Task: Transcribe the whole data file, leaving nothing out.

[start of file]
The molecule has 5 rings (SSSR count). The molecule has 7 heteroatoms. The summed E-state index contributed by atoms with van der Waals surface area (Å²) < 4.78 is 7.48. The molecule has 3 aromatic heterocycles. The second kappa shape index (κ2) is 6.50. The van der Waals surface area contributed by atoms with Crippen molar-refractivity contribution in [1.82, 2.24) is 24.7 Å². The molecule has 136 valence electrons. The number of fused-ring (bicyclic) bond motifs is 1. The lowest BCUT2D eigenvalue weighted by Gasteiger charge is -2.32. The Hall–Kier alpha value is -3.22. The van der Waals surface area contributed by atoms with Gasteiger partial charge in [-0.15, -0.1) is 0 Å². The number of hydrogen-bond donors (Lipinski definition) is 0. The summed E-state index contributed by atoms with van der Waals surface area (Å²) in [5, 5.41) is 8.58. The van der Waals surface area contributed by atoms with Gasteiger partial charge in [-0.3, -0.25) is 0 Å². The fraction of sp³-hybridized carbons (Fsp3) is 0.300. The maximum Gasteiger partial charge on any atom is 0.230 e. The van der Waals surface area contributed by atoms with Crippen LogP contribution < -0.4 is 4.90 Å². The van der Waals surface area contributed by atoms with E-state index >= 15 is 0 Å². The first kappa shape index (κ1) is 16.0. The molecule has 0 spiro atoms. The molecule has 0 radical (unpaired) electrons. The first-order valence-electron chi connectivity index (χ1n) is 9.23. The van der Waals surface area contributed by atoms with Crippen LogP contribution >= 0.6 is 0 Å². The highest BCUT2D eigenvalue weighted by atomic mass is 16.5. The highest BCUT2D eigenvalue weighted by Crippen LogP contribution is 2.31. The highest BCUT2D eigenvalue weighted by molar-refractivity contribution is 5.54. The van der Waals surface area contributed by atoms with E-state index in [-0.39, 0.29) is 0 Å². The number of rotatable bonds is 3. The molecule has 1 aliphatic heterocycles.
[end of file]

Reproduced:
The molecule has 5 rings (SSSR count). The molecule has 7 heteroatoms. The summed E-state index contributed by atoms with van der Waals surface area (Å²) < 4.78 is 7.48. The molecule has 3 aromatic heterocycles. The second kappa shape index (κ2) is 6.50. The van der Waals surface area contributed by atoms with Crippen molar-refractivity contribution in [1.82, 2.24) is 24.7 Å². The molecule has 136 valence electrons. The number of fused-ring (bicyclic) bond motifs is 1. The lowest BCUT2D eigenvalue weighted by Gasteiger charge is -2.32. The Hall–Kier alpha value is -3.22. The van der Waals surface area contributed by atoms with Gasteiger partial charge in [-0.15, -0.1) is 0 Å². The number of hydrogen-bond donors (Lipinski definition) is 0. The summed E-state index contributed by atoms with van der Waals surface area (Å²) in [5, 5.41) is 8.58. The van der Waals surface area contributed by atoms with Gasteiger partial charge in [-0.3, -0.25) is 0 Å². The fraction of sp³-hybridized carbons (Fsp3) is 0.300. The maximum Gasteiger partial charge on any atom is 0.230 e. The van der Waals surface area contributed by atoms with Crippen LogP contribution < -0.4 is 4.90 Å². The van der Waals surface area contributed by atoms with E-state index >= 15 is 0 Å². The first kappa shape index (κ1) is 16.0. The molecule has 0 spiro atoms. The molecule has 0 radical (unpaired) electrons. The first-order valence-electron chi connectivity index (χ1n) is 9.23. The van der Waals surface area contributed by atoms with Crippen LogP contribution >= 0.6 is 0 Å². The highest BCUT2D eigenvalue weighted by atomic mass is 16.5. The highest BCUT2D eigenvalue weighted by Crippen LogP contribution is 2.31. The highest BCUT2D eigenvalue weighted by molar-refractivity contribution is 5.54. The van der Waals surface area contributed by atoms with E-state index in [-0.39, 0.29) is 0 Å². The number of rotatable bonds is 3. The molecule has 1 aliphatic heterocycles.